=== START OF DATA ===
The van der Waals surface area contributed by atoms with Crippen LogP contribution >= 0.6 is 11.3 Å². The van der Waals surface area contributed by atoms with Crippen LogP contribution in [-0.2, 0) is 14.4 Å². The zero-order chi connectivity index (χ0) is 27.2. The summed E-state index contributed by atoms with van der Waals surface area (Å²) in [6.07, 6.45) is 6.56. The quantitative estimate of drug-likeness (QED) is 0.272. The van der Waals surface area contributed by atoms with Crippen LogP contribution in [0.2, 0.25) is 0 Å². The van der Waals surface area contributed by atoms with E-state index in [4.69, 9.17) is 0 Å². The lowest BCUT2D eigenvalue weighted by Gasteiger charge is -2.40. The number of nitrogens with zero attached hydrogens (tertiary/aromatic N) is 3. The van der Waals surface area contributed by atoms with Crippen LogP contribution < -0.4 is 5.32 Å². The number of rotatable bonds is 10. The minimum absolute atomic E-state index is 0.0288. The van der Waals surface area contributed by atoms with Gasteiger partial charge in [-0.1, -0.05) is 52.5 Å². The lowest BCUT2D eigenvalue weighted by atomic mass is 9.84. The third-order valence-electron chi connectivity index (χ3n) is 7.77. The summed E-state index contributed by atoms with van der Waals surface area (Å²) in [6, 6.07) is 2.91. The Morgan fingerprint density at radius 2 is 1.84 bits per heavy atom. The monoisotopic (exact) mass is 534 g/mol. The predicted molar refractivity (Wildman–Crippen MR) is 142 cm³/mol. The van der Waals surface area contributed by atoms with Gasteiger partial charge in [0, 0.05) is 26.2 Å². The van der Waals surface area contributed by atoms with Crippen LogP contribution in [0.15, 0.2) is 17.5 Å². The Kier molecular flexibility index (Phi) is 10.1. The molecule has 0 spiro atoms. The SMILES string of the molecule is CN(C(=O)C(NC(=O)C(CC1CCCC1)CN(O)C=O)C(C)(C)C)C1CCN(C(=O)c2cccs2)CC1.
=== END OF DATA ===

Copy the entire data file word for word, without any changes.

The van der Waals surface area contributed by atoms with Crippen LogP contribution >= 0.6 is 11.3 Å². The van der Waals surface area contributed by atoms with Crippen LogP contribution in [-0.2, 0) is 14.4 Å². The zero-order chi connectivity index (χ0) is 27.2. The summed E-state index contributed by atoms with van der Waals surface area (Å²) in [6.07, 6.45) is 6.56. The quantitative estimate of drug-likeness (QED) is 0.272. The van der Waals surface area contributed by atoms with Crippen LogP contribution in [0.2, 0.25) is 0 Å². The van der Waals surface area contributed by atoms with E-state index in [4.69, 9.17) is 0 Å². The lowest BCUT2D eigenvalue weighted by Gasteiger charge is -2.40. The number of nitrogens with zero attached hydrogens (tertiary/aromatic N) is 3. The van der Waals surface area contributed by atoms with Crippen LogP contribution < -0.4 is 5.32 Å². The number of rotatable bonds is 10. The minimum absolute atomic E-state index is 0.0288. The van der Waals surface area contributed by atoms with Gasteiger partial charge in [-0.1, -0.05) is 52.5 Å². The lowest BCUT2D eigenvalue weighted by atomic mass is 9.84. The third-order valence-electron chi connectivity index (χ3n) is 7.77. The summed E-state index contributed by atoms with van der Waals surface area (Å²) in [6, 6.07) is 2.91. The Morgan fingerprint density at radius 2 is 1.84 bits per heavy atom. The monoisotopic (exact) mass is 534 g/mol. The predicted molar refractivity (Wildman–Crippen MR) is 142 cm³/mol. The van der Waals surface area contributed by atoms with Gasteiger partial charge in [0, 0.05) is 26.2 Å². The van der Waals surface area contributed by atoms with Crippen LogP contribution in [0.15, 0.2) is 17.5 Å². The Kier molecular flexibility index (Phi) is 10.1. The molecule has 0 spiro atoms. The SMILES string of the molecule is CN(C(=O)C(NC(=O)C(CC1CCCC1)CN(O)C=O)C(C)(C)C)C1CCN(C(=O)c2cccs2)CC1.